The federal government will set a new course for the nation’s refugee program by putting a higher priority on migrants from South America amid a humanitarian crisis in Venezuela.
Immigration officials have been told to open the door to more refugees from South America in a formal directive that is likely to change the make-up of the annual 18,750 humanitarian intake from next month.
Australia accepted 4630 refugees from Iraq and 3227 from Syria in the year to June 2018, with another 2043 from Myanmar, 1355 from the Democratic Republic of the Congo and 1130 from Afghanistan. This followed a one-off intake of 12,000 refugees from Iraq and Syria, announced by former Prime Minister in 2015.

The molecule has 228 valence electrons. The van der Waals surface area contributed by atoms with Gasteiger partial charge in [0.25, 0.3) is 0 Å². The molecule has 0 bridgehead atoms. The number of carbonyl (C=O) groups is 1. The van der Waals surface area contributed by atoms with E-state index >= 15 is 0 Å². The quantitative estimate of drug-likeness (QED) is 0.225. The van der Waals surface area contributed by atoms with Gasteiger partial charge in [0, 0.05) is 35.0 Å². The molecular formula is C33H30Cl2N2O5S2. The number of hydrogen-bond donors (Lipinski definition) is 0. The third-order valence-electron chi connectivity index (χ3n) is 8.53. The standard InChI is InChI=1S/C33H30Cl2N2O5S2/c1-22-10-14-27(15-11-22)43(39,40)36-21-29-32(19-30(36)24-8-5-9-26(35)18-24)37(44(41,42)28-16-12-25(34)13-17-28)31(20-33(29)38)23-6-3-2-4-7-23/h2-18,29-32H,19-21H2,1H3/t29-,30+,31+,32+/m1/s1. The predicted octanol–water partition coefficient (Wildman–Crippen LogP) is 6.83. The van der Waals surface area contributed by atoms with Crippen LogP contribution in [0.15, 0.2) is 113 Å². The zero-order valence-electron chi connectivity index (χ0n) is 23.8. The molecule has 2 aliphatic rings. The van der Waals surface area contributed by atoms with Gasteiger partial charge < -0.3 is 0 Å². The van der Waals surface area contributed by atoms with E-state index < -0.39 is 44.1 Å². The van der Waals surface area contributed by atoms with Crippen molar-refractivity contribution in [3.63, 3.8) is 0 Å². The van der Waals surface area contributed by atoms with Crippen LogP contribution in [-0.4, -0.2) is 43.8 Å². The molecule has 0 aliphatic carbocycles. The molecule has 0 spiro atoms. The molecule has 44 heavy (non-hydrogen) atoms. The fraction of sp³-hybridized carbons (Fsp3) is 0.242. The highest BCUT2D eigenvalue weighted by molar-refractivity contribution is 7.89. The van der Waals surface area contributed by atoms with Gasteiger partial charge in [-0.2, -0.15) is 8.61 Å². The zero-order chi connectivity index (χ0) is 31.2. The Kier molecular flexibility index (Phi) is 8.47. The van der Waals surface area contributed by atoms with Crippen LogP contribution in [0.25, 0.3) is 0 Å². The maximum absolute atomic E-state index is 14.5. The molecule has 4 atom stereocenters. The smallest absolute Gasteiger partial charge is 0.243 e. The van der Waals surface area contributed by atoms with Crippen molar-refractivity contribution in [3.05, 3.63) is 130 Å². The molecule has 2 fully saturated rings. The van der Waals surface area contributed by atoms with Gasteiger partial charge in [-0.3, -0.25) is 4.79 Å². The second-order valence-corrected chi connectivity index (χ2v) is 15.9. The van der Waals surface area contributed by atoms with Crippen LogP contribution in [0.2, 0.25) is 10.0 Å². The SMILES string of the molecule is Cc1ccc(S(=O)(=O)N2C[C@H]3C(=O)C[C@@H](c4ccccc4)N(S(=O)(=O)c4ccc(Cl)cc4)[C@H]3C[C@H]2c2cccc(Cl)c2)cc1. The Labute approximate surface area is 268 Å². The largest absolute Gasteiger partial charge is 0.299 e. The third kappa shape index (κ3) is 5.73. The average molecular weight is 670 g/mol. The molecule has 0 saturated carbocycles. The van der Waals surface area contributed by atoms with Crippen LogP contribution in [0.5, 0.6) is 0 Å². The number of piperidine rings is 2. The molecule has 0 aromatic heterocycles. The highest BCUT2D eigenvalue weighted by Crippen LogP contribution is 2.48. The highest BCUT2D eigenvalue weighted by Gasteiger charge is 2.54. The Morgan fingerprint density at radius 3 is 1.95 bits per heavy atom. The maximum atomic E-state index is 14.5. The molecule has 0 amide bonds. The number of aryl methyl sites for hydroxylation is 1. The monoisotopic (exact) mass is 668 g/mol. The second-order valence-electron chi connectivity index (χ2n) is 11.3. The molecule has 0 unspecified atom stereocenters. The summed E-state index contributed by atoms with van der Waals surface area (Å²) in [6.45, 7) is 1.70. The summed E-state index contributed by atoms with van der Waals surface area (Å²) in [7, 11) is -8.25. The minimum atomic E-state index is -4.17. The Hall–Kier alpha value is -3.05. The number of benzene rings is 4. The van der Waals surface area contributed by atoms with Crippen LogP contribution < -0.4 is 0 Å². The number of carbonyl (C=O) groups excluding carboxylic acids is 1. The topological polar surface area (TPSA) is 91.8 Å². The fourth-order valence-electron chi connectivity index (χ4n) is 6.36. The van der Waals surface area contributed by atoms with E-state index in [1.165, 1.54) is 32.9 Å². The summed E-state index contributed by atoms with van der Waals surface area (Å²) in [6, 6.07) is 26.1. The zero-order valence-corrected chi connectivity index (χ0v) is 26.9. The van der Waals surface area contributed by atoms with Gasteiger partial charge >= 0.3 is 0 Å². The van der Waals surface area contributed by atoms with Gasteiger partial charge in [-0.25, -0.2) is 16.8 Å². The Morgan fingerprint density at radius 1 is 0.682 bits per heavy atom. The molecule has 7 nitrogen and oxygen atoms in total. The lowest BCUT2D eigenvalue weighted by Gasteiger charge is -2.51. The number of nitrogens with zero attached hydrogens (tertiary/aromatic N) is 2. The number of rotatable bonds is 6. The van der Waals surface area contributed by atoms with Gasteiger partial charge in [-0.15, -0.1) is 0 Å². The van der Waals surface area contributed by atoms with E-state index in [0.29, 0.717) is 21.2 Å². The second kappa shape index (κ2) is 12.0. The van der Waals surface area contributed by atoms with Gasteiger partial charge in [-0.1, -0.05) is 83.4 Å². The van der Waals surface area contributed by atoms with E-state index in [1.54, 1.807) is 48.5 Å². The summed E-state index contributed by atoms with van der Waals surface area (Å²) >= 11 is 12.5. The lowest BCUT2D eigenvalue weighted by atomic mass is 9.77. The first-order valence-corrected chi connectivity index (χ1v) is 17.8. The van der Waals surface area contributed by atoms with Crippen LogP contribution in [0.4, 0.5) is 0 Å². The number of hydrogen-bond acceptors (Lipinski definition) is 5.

While there is no public target on the intake from South America, it is expected to amount to several hundred people and could mean Venezuela joins the list of top 10 countries of birth for humanitarian visas in the year ahead.
This is a significant departure from decades of practice in which almost all the humanitarian intake came from Africa, Asia and the Middle East. No Latin American country has been named on the list of the top 10 countries of birth for the Australian humanitarian intake in the years since the 2016 agreement. In the year to June 2017, the 10th nation on the list was Somalia with 162 refugees. The 10th nation on the list last year was Tibet with 200.
The United Nations High Commission for Refugees has called this “the largest exodus in the recent history of Latin America” and warned of a 4000 per cent increase in Venezuelans seeking refugee status since 2014.